Helen Austin

7 Steps to Finding a Music Publisher

Back by popular demand, I’m proud to present another guest post by friend and music licensing veteran Helen Austin. -Brian

I’ve had songs with several publishers, from large instrumental libraries to publishers promising me Coke ads. I now write exclusively for pigFactory and get songs regularly placed in ads and on TV and movies (click here for a list of my placements).

I get quite a few emails asking me either how to find a publisher or how to know if someone who has contacted them is legitimate, so I assembled this list of ideas to explore:

1. Is your music ready?

This is so important. You need to critically listen to your music and ask yourself if it can realisitically be placed. The quickest and easiest way to do this is to include your music in a playlist with other successful music in your genre to see how it flows, both in sound quality and writing. If it sticks out like a sore thumb, focus on getting your music to a place where is stands the best chance of getting placements. You only get one chance to make a first impression!

2. Educate yourself!

It’s natural to get excited by the first publisher you encounter, but you could end up learning the hard way if you sign an agreement before learning the rules. It’s far better, if a little painful, to educate yourself in the field of publishing first. I recommend reading The New Songwriter’s Guide to Music Publishing by Randy Poe. It’s a lot to take in, but well worth your time. There are many other great books out there including Robin Fredrick’s Shortcut books – a great education in writing.

3. Google is your friend.

I’m always surprised when I get emails asking me things that are so easily found by using Google. Whether you’re looking for a publisher or want to know more about a specific one, Google them. But you have to look at all the info critically. If I believed everything I read on the internet I would never have ended up using Taxi which, by the way, is a great way to find a publisher. Other places that publishers put out a call for music on are Sonicbids, Broadjam and ReverbNation. There are others and these are all easily googleable.

4. Pick up the phone.

If you find yourself in the position of considering a certain publisher, talk to them. You can glean so much more from an actual conversation than from an email. This is the person who may be controlling your music, so it’s extremely important to have more than just a text relationship with them. Fifteen minutes on the phone can give you a feel for the person and company.

5. Use your gut.

Instincts are there for a reason. If you really want to sign an agreement but just don’t feel right about it, listen to that voice. These agreements can last a long time so it is worth holding out for the right person/company.

6. One song, one publisher.

Don’t sign the same song with more than one publisher, even if it’s a non-exclusive agreement. Music supervisors don’t like that. I have been told by both publishers and supervisors that if they get the same song from more than one publisher, they will not only pass on the song, but blacklist the songwriter (see #2). You can avoid this by writing a lot and having a bunch of songs to sign with different publishers to test the waters. I did this for a while before signing an exclusive agreement.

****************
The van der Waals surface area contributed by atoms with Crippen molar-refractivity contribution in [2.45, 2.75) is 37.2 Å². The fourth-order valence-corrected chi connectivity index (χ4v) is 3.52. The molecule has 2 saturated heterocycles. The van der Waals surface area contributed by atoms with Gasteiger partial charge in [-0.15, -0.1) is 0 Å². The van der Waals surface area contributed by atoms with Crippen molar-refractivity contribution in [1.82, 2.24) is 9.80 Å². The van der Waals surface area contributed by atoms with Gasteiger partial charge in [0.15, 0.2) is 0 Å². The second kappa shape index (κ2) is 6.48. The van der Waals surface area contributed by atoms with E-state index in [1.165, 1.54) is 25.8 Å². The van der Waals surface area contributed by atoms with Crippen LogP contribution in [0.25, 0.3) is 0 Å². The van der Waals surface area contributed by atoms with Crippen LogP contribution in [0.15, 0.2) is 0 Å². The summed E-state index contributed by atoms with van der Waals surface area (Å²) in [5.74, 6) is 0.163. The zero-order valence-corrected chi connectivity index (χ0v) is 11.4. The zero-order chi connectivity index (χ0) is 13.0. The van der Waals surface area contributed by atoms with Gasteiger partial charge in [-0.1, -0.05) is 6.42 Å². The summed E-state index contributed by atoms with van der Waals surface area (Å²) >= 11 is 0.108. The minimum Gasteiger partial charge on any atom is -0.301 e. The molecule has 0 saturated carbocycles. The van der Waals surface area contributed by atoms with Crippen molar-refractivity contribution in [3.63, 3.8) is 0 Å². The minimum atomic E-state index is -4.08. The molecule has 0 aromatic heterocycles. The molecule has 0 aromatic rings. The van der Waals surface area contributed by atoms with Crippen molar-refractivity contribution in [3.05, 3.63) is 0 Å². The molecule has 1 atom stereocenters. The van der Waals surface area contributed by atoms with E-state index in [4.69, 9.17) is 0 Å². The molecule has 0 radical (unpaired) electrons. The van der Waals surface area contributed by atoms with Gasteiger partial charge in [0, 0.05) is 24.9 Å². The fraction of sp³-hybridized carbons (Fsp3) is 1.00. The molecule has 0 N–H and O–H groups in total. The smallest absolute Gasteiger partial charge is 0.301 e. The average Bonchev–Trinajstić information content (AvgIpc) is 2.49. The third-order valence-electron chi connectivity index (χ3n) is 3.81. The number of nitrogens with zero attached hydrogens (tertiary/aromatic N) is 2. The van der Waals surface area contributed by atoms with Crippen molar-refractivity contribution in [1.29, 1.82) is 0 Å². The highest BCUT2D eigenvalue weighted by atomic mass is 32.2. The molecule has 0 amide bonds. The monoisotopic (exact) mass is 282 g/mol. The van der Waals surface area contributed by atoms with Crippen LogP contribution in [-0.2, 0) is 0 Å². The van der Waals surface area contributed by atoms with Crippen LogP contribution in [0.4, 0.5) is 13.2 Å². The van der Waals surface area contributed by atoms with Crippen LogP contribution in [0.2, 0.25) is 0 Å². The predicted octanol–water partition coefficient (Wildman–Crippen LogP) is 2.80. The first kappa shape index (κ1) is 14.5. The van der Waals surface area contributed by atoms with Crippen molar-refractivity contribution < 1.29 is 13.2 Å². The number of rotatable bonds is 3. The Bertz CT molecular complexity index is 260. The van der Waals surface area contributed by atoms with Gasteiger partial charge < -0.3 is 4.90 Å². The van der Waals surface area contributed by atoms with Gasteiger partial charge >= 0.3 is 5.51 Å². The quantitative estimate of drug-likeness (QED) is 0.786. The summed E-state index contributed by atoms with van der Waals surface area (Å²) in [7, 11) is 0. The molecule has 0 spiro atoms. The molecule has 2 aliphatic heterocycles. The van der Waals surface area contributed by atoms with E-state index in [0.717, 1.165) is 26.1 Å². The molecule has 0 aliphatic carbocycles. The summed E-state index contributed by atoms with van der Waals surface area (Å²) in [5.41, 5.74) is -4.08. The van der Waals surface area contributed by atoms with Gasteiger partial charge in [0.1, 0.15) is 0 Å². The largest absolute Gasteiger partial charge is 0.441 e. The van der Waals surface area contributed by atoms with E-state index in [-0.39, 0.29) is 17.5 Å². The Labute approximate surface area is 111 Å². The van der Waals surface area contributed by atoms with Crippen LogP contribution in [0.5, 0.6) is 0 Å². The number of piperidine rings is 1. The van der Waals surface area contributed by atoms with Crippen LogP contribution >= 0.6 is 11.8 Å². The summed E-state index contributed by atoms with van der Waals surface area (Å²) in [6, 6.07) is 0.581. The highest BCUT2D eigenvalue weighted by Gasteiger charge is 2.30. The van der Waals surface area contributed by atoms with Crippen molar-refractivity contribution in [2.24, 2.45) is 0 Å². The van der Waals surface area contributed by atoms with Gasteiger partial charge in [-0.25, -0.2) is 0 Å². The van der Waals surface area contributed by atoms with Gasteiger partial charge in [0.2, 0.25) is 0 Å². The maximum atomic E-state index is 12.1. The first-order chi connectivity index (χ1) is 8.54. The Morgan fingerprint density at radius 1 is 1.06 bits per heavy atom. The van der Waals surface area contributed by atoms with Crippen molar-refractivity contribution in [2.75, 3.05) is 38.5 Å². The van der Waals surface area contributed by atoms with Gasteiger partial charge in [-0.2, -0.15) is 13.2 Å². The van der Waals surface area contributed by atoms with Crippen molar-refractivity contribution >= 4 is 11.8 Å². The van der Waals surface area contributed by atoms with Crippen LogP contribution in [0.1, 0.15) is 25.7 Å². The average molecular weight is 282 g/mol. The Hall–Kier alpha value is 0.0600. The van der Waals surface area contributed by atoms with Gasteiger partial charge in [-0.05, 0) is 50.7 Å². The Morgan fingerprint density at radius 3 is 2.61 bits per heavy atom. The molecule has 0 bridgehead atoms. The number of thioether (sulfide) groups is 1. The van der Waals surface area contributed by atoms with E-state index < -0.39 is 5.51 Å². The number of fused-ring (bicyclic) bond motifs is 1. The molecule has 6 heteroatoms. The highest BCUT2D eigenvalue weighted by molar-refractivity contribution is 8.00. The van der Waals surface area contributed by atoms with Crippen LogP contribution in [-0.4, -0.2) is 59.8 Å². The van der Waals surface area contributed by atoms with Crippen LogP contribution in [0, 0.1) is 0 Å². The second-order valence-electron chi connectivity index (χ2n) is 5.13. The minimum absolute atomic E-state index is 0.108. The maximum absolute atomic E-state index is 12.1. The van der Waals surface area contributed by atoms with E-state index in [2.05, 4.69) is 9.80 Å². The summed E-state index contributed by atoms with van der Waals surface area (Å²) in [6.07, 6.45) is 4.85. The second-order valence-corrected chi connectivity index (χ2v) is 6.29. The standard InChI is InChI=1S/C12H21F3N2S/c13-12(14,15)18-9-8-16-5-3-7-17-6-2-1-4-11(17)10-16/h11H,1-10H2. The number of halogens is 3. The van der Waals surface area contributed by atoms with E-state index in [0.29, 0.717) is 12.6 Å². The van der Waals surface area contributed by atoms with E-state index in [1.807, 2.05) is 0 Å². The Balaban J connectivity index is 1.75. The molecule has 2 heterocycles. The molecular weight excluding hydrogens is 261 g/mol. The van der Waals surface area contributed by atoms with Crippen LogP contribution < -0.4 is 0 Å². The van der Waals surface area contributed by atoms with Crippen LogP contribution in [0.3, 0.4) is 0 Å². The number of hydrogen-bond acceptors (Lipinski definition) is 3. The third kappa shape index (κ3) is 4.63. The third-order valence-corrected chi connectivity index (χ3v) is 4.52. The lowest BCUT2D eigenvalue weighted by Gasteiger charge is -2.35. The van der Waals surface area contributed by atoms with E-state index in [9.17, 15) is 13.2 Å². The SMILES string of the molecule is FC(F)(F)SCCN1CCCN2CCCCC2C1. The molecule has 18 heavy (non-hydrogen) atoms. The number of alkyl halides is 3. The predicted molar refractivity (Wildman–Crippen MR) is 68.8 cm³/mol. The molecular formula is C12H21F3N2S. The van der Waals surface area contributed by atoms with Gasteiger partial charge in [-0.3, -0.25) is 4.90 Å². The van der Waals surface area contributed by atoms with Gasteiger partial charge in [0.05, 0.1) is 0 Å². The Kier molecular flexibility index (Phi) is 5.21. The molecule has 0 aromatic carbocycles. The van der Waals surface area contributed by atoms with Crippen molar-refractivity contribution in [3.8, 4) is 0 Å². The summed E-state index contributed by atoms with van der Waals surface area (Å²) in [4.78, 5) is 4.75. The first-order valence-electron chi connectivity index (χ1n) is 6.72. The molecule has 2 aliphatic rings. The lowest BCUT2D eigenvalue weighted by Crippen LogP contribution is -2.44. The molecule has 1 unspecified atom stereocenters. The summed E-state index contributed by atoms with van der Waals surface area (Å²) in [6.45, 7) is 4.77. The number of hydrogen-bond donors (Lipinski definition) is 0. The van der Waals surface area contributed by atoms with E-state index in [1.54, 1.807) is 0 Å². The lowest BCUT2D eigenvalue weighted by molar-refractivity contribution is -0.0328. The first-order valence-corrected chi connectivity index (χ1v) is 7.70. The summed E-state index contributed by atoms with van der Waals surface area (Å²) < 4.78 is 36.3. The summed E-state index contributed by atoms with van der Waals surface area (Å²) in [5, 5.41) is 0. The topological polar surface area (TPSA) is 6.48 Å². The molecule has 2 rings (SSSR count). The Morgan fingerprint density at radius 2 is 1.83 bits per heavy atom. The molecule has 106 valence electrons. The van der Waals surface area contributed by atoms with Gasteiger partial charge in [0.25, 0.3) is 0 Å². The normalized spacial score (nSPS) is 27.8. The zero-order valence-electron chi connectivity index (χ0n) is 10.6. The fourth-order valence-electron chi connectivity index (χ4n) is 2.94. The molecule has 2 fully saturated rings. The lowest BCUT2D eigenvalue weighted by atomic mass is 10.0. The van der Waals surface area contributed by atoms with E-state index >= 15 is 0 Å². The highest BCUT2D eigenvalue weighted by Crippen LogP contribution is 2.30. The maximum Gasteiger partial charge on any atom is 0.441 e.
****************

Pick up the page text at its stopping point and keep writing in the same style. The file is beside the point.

7. Find a lawyer.

If you find yourself with a contract to sign, find a good music lawyer. A recommendation is the best way to go. It may be expensive initially, but will most likely save you money and heartache down the line. It also gives you peace of mind because, if you’re anything like me, you’ll fall asleep reading the contract and may miss something.

Connecting with a publisher is a lot of hard work, but for those of us who are driven to make music, it’s worth it. Good luck!


  1. Point 4: pick up the phone! That's a tough one for me, but you're right. It's so much faster than trying to learn about a publisher through email/website-viewing. Ah, the digital generation… there are some really great benefits to – no way – *voice*!

    Thanks for the great article, Helen! I'm getting ready to register with BMI and start submitting some tracks for licensing. This is great inspiration to get me over the hump of inaction! And kudos to you, Brian, I'm really enjoying your blog.

  2. talking to a person can really sort out the BSers from the genuine people. And I have been contacted by quite a few BSers.

    Good luck with your submissions!! 🙂

  3. Thanx for that great article! You set my mind a little at ease. I've been offered a 5 year co-publishing agreement (my first) and I have searched hi and lo on the internet to answer my question "How can you tell a good publisher from a bad one?" Is there some way to check their track record? Five years is a long time I don't want to make a mistake.

  4. Helen has more experience than I do, so hopefully she'll chime in. I just wrapped up a 3 year exclusive agreement with nothing to show for it, but I don't necessarily think it was a mistake. We could've got lucky, but didn't.

  5. Nice, but point #1 is a bit beside the point – what does "ready" mean? Being "good enough" will not get you placed; having the kind of music they need might. Other things matter too, like Vocals that command attention will make your songs harder to place. Not all tracks have an equal shot and it's nothing to do with the quality of the tracks but the needs of the marketplace. Obviously, though, having a great song beautifully recorded that delivers what they need … That's the sweet spot!